Artificial Intelligence?It's easier said than done

A creature like StanleyKubrick's HAL has yet to see 'life'
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The Independent Online

TELEVISION, WROTE Jules Verne at the turn of the lastcentury, would be a great boon to people living in the future. He figuredthat it would only take one thousand years to perfect.

TELEVISION, WROTE Jules Verne at the turn of the lastcentury, would be a great boon to people living in the future. He figuredthat it would only take one thousand years to perfect.

That the firsttelevisions were demonstrated some 40 years later should serve as a cautionarynote to those in the field of prediction, though some might say television isfar from "perfected".

Nevertheless, one can draw a point fromthis tale. One of the world's great visionaries, living in a periodof rapid invention and change, missed the mark by a hugemargin.

Indeed, as global communications improve, the rate ofchange speeds up. A network's utility goes up at the rate of the squareof its nodes, so the Internet alone is adding hundreds of millions of waysfor ideas and idea-makers to inform each other.

Ergo, things wethought were way out there may, in fact, be round the corner.Yet, if one were to predict that a computer would surpass a 20th centuryhuman in intelligence by 2020, there would probably be few takers.

Thereason is that one prediction which came up very short was that of artificialintelligence. Stanley Kubrick's landmark film 2001 featured HAL, acomputer sufficiently intelligent to mimic the kind of unenlightenedself-interest that's all too human.

But a creature like HAL has yetto see "life". Artificial intelligence, or AI as it is oftencalled, turned out to be a lot harder than was originally thought.

AIhas staged a quiet comeback in applications as diverse as autofocus cameras,automated telephone operators, automobile engines and stock exchangecomputers.

But the thinking computer is still a distant dream. Authorssuch as George Dyson say that machine intelligence is a Darwinianinevitability, outside human control. It will evolve as surely ascarbon-based life did.

Of course, some would point to the glut ofless-than-informed content on the Net to prove that computer intelligenceisn't going up; rather computer use is forcing human intelligencedown.

But, glancing through a recent book by Ray Kurzweil, The Ageof Spiritual Machines, I came across some figures that wereintriguing.

Kurzweil posits that artificial intelligence's slow startis rooted in the difference between the computational ability of the brain and ofcurrent silicon-based hardware. The brain, Kurzweil contends, iscapable of some 20 million billion calculations per second, whereas even asupercomputer, such as IBM's chess-playing Deep Blue, can onlymanage about 10 trillion.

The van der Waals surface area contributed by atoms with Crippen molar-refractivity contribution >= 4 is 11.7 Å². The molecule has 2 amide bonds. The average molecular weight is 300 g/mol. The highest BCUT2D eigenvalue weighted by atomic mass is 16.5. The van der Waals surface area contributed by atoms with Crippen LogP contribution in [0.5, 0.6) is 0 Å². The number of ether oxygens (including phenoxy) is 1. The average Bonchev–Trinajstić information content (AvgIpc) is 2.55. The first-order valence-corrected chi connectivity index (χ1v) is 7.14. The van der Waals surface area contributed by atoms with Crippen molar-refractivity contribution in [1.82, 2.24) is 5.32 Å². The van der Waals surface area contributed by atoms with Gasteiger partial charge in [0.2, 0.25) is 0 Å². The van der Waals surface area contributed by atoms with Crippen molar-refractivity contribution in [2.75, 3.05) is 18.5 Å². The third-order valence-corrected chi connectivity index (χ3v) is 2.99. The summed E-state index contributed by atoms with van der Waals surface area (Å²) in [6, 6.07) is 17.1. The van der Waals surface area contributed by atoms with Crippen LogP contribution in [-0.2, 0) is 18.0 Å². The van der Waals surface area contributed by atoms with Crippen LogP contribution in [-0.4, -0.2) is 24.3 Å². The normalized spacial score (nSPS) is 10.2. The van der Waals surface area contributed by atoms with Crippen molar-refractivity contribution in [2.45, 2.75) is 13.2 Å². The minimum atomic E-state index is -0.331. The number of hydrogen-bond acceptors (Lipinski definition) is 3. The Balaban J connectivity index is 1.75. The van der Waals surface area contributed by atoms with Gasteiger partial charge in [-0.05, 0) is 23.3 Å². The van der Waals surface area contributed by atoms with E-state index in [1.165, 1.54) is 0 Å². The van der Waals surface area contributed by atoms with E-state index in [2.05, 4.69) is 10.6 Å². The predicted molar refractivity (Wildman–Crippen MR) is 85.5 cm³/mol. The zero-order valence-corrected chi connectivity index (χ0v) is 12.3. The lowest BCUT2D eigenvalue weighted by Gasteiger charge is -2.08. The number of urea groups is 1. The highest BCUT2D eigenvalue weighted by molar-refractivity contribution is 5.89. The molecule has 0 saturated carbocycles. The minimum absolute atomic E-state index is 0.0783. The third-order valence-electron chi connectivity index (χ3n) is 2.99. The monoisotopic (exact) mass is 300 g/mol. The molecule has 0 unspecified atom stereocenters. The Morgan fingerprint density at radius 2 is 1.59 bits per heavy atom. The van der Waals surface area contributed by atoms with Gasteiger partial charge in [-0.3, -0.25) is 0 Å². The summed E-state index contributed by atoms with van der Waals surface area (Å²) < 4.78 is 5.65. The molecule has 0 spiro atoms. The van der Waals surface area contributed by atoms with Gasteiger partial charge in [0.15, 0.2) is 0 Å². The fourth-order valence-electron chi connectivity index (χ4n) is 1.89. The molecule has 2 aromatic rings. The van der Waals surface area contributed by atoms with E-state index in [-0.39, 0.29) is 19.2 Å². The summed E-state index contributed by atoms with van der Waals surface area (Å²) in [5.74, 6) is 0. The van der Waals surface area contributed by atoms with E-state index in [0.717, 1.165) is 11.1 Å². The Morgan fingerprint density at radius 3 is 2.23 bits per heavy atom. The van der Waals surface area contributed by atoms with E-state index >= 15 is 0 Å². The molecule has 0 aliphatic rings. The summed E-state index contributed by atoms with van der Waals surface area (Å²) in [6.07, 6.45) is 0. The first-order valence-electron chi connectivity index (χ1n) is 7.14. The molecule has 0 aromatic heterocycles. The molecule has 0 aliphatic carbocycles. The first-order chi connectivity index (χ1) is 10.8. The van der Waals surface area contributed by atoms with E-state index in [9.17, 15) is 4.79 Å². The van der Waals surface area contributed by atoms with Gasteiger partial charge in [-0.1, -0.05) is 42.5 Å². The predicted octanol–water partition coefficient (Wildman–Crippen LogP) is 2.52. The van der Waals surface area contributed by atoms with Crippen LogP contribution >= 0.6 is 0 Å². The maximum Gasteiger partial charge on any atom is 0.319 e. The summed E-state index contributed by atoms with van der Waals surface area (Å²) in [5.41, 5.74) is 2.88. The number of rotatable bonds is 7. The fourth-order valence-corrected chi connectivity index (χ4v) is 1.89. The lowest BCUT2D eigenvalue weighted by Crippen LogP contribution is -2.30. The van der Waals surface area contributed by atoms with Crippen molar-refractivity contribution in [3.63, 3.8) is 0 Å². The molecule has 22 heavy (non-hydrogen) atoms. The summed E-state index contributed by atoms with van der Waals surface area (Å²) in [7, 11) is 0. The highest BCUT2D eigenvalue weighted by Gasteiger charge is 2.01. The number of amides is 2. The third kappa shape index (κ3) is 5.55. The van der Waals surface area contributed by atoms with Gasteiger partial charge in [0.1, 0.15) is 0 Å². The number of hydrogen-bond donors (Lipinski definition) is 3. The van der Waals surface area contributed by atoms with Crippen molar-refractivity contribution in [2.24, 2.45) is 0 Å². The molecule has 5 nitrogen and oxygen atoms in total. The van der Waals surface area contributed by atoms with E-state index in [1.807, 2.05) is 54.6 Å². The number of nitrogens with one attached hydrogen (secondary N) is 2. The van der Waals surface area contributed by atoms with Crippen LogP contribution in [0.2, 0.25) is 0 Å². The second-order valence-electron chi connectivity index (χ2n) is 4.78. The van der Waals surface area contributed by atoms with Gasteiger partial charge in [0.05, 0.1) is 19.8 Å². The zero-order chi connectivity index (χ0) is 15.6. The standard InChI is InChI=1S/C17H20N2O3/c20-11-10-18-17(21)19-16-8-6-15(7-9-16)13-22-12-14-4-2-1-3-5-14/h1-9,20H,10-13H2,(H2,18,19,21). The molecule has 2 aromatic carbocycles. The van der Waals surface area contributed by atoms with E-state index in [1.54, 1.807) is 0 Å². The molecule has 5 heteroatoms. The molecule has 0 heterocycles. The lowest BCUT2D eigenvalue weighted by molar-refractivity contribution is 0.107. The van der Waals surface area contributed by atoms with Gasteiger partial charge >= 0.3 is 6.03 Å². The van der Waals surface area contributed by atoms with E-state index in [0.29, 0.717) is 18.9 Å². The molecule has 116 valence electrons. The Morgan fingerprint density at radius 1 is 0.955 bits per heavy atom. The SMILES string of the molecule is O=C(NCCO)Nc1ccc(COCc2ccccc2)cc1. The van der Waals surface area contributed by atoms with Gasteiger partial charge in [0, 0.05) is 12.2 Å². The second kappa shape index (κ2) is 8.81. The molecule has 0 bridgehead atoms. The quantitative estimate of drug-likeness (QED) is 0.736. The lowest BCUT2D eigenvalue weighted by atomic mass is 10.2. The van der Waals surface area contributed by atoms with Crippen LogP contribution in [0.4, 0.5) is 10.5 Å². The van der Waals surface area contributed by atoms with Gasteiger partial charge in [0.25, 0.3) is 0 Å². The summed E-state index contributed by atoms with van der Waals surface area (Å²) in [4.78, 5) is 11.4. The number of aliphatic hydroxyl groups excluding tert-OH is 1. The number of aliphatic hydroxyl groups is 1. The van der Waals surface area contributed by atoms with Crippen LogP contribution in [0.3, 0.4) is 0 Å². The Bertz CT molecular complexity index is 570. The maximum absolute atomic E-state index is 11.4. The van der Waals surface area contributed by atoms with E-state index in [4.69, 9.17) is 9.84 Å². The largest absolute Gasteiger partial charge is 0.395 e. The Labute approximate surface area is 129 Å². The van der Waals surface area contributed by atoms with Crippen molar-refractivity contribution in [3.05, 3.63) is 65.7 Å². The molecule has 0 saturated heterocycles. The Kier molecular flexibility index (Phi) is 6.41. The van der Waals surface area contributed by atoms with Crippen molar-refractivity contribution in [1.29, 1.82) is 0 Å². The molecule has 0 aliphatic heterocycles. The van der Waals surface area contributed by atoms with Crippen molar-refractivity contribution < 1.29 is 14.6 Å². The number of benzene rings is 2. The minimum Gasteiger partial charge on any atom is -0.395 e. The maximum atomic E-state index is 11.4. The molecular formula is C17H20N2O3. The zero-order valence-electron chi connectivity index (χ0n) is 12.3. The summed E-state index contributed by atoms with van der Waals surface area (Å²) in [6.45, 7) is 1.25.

Interestingly, in 1988 Kurzweil predictedthat a computer would beat a human chess grandmaster in 1998. Deep Bluebested Kasparov in 1997, so Kurzweil's reckoning may not be all thatbad.

But, if you apply Moore's law - which states thatprocessor speeds will double every 18 months - then even $1,000 PCswill have brain-like capabilities in the not-so-distantfuture.

In fact, Kurzweil predicts that by 2020 a $1,000 PCwill run calculations at the rate of 20 million billion. He further positsthat enough RAM to contain the brain's store of 100 trillion synapticstrengths - some million billion bits - will come down from its currentcost of about $200m (if purchased at my local Fry's outlet in PaloAlto) to about $1,000.

The same $1,000 would moreoverbuy a machine equalling the brains of a small village by 2030, the wholepopulation of the US by 2048 and that of a trillion brains by 2060. By2099, a penny's worth of computing power will be a billion times greaterthan that mustered by all the projected 10 billion inhabitants ofearth.

Now, as supercomputers - those denizens of university labsand shady government departments - are often 10 years ahead of their desktopcounterparts, then sometime as soon as 2010 a computer could exist that wouldrival a human brain.

A lot of work needs to be done before raw computerpower will translate into even rudimentary intelligence. But I wonder if thejump will come sooner than we expect, a la Monsieur Verne.

In whichcase you may wonder who writes this column - me or myiMac?

`The Age of Spiritual Machines',Orion Business Books, £18.99

cg@gulker.com

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